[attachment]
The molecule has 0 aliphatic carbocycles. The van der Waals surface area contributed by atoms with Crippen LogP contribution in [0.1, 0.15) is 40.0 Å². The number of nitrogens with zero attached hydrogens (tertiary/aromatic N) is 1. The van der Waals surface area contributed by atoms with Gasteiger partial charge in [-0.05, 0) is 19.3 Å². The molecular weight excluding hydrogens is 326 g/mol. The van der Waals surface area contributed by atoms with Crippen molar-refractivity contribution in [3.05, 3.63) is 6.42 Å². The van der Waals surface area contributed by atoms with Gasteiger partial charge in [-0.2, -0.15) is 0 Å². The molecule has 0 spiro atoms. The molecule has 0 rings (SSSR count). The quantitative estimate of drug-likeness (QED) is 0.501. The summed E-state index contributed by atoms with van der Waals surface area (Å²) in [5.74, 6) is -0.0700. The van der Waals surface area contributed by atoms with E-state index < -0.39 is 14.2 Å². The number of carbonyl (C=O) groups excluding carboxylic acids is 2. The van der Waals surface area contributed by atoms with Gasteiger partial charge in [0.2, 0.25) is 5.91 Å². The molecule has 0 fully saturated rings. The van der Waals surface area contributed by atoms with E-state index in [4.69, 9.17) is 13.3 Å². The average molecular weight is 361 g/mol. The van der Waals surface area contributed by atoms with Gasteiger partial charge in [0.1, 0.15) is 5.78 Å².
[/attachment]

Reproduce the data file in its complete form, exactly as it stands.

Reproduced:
The molecule has 0 aliphatic carbocycles. The van der Waals surface area contributed by atoms with Crippen LogP contribution in [0.1, 0.15) is 40.0 Å². The number of nitrogens with zero attached hydrogens (tertiary/aromatic N) is 1. The van der Waals surface area contributed by atoms with Gasteiger partial charge in [-0.05, 0) is 19.3 Å². The molecular weight excluding hydrogens is 326 g/mol. The van der Waals surface area contributed by atoms with Crippen molar-refractivity contribution in [3.05, 3.63) is 6.42 Å². The van der Waals surface area contributed by atoms with Gasteiger partial charge in [-0.2, -0.15) is 0 Å². The molecule has 0 spiro atoms. The molecule has 0 rings (SSSR count). The quantitative estimate of drug-likeness (QED) is 0.501. The summed E-state index contributed by atoms with van der Waals surface area (Å²) in [5.74, 6) is -0.0700. The van der Waals surface area contributed by atoms with E-state index < -0.39 is 14.2 Å². The number of carbonyl (C=O) groups excluding carboxylic acids is 2. The van der Waals surface area contributed by atoms with Gasteiger partial charge in [0.2, 0.25) is 5.91 Å². The molecule has 0 fully saturated rings. The van der Waals surface area contributed by atoms with E-state index in [4.69, 9.17) is 13.3 Å². The average molecular weight is 361 g/mol. The van der Waals surface area contributed by atoms with Gasteiger partial charge in [0.1, 0.15) is 5.78 Å².